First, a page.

Understanding ILD Comorbidities
Treating these other conditions will help you manage ILD.
Help Your Provider Diagnose ILD
Get ready for your appointments with questions your providers may ask.
Questions to Ask Your Provider
You probably have many questions for your provider.
A legacy of research
When Erin Popovich received her ILD diagnosis, she and her family had limited information about the disease. Through research grants, our understanding of ILD continues to grow. Erin’s legacy lives on through the Erin Popovich Endowment.
At your first appointment for interstitial lung disease (ILD), your pulmonologist (lung doctor) will ask a lot of questions. You’ll also need a physical exam and various tests. All of this information will help your doctor make a diagnosis and determine treatment options.
Your first exam
At your first exam, your doctor will ask about your health history and your family’s health history. You’ll also get a complete physical exam and other tests. Your doctor will also ask about any symptoms you’re having, as well as personal information, including:
- Previous surgeries
- Current and past jobs
- Your pets
- Current and previous medications, including:
- Herbal medication
- Over the counter medicines, like vitamins
You may feel more comfortable if you prepare ahead of time for your appointment. These resources can help you know what to expect and what questions you’ll need to answer:
Types of tests for ILD
Tests you’ll get may include:
Blood tests help search for causes of ILD. Basic blood tests include:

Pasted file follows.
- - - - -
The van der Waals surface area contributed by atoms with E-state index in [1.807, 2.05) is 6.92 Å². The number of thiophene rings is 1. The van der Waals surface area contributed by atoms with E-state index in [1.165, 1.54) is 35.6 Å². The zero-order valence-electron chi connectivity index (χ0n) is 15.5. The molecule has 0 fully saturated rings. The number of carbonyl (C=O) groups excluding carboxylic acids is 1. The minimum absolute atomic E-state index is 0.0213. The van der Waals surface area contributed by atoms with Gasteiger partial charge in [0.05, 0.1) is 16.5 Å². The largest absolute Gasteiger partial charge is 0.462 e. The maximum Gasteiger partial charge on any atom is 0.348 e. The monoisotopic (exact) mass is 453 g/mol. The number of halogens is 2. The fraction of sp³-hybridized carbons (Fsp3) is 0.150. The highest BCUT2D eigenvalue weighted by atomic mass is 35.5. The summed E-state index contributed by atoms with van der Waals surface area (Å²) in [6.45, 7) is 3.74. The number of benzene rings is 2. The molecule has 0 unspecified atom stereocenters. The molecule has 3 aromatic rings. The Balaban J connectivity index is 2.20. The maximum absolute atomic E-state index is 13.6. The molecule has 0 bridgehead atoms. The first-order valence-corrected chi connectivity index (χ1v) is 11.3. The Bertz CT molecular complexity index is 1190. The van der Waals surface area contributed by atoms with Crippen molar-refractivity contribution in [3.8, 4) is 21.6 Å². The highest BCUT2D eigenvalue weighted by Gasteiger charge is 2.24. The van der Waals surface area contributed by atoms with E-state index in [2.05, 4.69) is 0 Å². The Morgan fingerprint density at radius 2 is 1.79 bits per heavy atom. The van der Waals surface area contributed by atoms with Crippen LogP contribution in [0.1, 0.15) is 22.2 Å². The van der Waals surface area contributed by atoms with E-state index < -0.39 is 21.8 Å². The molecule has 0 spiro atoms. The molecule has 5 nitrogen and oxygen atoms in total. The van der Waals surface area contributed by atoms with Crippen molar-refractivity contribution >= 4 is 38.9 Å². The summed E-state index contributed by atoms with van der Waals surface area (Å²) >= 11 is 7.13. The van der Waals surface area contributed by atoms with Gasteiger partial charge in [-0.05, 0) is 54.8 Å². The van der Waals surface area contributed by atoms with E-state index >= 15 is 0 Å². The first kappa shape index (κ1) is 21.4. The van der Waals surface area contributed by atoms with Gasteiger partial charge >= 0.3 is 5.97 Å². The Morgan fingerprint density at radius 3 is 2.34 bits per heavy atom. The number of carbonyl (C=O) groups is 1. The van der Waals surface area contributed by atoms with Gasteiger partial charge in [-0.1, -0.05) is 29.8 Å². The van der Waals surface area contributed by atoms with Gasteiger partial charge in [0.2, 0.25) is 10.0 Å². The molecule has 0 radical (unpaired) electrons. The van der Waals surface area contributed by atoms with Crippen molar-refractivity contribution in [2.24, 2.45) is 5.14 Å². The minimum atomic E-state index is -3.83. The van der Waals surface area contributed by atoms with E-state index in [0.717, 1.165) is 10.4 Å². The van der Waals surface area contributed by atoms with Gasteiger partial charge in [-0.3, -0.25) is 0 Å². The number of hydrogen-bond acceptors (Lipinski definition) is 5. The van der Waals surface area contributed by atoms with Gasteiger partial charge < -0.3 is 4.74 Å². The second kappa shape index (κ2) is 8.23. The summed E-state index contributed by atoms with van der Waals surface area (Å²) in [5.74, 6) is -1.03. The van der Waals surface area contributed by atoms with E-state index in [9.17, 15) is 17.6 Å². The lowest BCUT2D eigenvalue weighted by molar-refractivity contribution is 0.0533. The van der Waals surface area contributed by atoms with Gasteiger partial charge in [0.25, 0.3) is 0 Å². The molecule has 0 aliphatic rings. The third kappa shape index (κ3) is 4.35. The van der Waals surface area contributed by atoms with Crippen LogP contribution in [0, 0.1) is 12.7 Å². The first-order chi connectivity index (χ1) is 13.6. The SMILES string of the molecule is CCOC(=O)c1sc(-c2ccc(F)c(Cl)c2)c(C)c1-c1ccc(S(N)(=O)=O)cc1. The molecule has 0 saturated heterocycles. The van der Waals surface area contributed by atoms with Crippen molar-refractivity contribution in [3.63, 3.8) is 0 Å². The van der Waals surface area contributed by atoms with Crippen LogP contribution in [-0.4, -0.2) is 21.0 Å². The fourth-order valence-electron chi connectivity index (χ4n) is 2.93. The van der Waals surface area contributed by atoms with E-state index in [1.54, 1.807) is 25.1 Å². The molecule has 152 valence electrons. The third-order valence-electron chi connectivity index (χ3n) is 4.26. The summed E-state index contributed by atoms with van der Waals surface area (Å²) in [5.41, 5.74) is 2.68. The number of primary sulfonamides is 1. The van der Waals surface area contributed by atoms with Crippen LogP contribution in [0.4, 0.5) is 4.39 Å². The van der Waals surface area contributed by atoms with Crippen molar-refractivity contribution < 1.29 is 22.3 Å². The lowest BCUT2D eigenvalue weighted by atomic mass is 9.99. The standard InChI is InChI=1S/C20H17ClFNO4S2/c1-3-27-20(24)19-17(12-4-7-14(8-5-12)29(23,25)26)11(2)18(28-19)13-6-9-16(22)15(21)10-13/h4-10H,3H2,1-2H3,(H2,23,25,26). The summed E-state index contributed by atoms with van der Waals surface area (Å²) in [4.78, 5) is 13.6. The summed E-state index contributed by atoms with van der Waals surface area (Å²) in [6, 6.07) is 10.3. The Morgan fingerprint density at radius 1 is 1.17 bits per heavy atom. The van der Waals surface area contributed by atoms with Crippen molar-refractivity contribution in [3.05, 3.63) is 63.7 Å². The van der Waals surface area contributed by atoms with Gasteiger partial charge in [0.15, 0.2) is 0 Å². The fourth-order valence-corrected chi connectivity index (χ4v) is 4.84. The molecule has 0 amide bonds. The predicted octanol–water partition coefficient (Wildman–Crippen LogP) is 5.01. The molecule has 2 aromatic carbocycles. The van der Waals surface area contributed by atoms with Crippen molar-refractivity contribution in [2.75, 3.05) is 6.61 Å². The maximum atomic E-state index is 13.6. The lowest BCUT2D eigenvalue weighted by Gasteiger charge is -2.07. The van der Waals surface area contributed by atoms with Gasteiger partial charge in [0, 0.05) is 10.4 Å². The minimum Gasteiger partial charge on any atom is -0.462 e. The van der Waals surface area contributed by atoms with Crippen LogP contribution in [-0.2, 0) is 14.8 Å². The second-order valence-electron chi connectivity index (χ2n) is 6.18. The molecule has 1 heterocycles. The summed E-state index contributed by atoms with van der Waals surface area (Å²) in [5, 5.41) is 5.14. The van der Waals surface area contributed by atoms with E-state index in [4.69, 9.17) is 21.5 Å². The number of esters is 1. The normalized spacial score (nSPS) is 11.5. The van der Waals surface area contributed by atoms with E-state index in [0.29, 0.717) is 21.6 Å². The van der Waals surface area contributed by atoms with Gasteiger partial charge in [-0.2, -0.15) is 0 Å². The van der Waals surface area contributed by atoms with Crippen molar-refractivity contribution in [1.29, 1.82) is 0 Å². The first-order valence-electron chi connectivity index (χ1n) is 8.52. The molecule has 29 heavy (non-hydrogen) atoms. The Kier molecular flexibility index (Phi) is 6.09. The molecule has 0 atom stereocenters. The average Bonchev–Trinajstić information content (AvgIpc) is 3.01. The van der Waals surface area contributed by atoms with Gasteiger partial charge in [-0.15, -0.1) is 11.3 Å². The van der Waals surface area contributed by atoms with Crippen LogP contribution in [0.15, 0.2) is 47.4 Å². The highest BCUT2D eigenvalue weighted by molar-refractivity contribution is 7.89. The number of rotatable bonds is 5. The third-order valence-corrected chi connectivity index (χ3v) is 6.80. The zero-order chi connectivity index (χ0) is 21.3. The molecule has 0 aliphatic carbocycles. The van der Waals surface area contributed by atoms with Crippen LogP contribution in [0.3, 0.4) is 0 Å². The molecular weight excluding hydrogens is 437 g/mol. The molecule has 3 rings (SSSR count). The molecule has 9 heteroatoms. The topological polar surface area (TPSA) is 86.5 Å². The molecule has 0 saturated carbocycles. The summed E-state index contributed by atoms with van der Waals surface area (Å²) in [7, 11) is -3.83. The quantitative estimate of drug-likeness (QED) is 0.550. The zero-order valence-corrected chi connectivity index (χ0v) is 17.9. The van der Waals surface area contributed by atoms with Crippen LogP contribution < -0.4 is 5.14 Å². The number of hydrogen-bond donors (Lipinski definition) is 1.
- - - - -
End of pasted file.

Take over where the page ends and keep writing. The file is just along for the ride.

- Complete blood count (CBC) to check the types of cells in your blood
- Complete metabolic panel to check how well your liver and kidneys work
- Tests to see how well your blood clots
Other blood tests check for collagen vascular or autoimmune diseases or infections such as:
- Dermatomyositis or polymyositis (see The Myositis Foundation)
- Infections like tuberculosis and hepatitis
- Rheumatoid arthritis (see Arthritis Foundation)
- Scleroderma (see Scleroderma Foundation)
- Sjögren’s syndrome (see Sjögren’s Foundation)
- Vasculitis (see Vasculitis Foundation)
Lung Function Tests
Lung function tests show how your lungs work and how they handle exercise, sleep and other activities.
Pulmonary Function Test (PFT): The PFT is a series of breathing exercises. It takes about 45 minutes and is done multiple times a year to check for any progression of ILD. The PFT checks:
- How much air your lungs can hold
- How quickly and forcefully you can breathe in and out
- How well oxygen can move in and out of your lungs
Types of PFT tests include:
- Spirometry: A simple test performed in your doctor’s office that measures how much air you inhale and exhale
- Pulse oximetry: An electronic device that measures the amount of oxygen in your red blood cells
Six-Minute Walk Test: This test checks how far you can walk in 6 minutes. During a 6-minute walk test, you wear a heart rate and oxygen saturation monitor while you walk. The test is repeated during the year to see if your lung function changes. It also determines if you need to use oxygen.
Overnight Oximetry: This test records your oxygen levels while you sleep, which helps your doctor decide if you need oxygen therapy while you sleep. This test is different from an evaluation for sleep apnea, which requires an overnight sleep study.